The Epson HC-20 probably did.
It was essentially the same machine, in silver-grey, instead of beige, 
with both English and katakana keyboard and character generator ROMs.


I have not tested it, but I suppose, that also the PX-8 and PX-4 used the 
protocol,
because the protocol specification defines the following device numbers:
- HX-20: 0x20 (probably also used for the HC-20)
- PX-8:  0x22
- PX-4:  0x23






Re: Core memory emulator using non volatile ram.

2018-12-16 Thread Guy Sotomayor Jr via cctalk


> On Dec 15, 2018, at 7:09 PM, allison via cctech  wrote:
> 
> On 12/15/2018 01:01 PM, Guy Sotomayor Jr via cctech wrote:
>> FRAM or MRAM.  I make extensive use of them in my projects.
>> 
>> Everspin has a few (all SMT and 3.3v).  As I recall they run ~$20/ea for 4Mb 
>> (512K x 8 or 256K x 16).
>> 
>> TTFN - Guy
>> 
>>> On Dec 15, 2018, at 1:22 AM, Rod G8DGR via cctalk  
>>> wrote:
>>> 
>>> I have an idea to produce an MM-8  clone using RAM that acts like core when 
>>> turned off.
>>> Can anybody suggest a chip that will do this?
>>> 
>>> Rod Smallwood
>>> 
>>> 
>   Flash, EEprom and Magnetic FRAM and MRAM) types
> have many unacceptable
> properties for a random access read write memory.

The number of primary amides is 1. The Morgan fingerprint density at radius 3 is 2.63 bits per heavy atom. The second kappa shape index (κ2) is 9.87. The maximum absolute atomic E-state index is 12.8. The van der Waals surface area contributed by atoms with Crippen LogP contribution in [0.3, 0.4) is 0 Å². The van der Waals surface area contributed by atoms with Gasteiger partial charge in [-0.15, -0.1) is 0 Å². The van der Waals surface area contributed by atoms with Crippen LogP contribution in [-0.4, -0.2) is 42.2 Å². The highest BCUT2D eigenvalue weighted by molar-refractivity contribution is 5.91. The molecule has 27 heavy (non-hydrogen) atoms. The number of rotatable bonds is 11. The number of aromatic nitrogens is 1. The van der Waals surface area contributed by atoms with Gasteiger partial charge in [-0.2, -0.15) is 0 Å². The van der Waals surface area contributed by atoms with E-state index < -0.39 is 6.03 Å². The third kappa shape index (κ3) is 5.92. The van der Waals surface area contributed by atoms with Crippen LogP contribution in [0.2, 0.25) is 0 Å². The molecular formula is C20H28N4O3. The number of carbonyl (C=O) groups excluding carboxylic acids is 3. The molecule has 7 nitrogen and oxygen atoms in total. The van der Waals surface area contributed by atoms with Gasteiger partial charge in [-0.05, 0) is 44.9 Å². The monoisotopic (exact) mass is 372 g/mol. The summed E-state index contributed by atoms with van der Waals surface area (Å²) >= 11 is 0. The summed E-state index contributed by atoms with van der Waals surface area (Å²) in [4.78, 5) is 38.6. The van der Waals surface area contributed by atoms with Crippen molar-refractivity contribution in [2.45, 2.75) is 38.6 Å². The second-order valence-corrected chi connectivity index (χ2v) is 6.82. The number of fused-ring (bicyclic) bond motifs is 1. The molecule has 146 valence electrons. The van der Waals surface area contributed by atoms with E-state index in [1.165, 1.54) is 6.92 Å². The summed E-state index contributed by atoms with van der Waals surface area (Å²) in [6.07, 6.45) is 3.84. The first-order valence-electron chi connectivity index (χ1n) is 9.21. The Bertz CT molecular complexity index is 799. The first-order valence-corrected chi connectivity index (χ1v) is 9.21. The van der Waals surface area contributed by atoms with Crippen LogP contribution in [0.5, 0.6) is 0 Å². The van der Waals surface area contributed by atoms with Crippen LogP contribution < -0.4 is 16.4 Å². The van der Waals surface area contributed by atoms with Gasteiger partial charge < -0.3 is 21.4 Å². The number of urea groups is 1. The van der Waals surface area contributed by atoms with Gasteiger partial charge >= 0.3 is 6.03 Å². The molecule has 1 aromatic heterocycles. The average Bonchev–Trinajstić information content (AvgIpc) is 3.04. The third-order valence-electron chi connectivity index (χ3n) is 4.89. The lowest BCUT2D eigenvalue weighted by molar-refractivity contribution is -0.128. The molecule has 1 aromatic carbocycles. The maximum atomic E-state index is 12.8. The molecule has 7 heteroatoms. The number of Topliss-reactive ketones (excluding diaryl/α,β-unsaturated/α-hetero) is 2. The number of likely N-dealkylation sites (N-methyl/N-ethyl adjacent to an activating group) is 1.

I think you’re mistaken about FRAM and MRAM.  They are byte oriented devices
and are designed to replace SRAM + battery.  Which in my mind makes them
preferable as they reduce parts count.  The current MRAM has unlimited write
endurance (same as SRAM) and depending upon the part is 35-55ns access/cycle
time.  FRAM has a similar access time but requires an internal restore so it’s 
cycle
time is about 2x (one of the reasons I prefer MRAM now).

TTFN - Guy

Re: Core memory emulator using non volatile ram.

2018-12-16 Thread allison via cctalk
On 12/15/2018 01:01 PM, Guy Sotomayor Jr via cctech wrote:
> FRAM or MRAM.  I make extensive use of them in my projects.
>
> Everspin has a few (all SMT and 3.3v).  As I recall they run ~$20/ea for 4Mb 
> (512K x 8 or 256K x 16).
>
> TTFN - Guy
>
>> On Dec 15, 2018, at 1:22 AM, Rod G8DGR via cctalk  
>> wrote:
>>
>> I have an idea to produce an MM-8  clone using RAM that acts like core when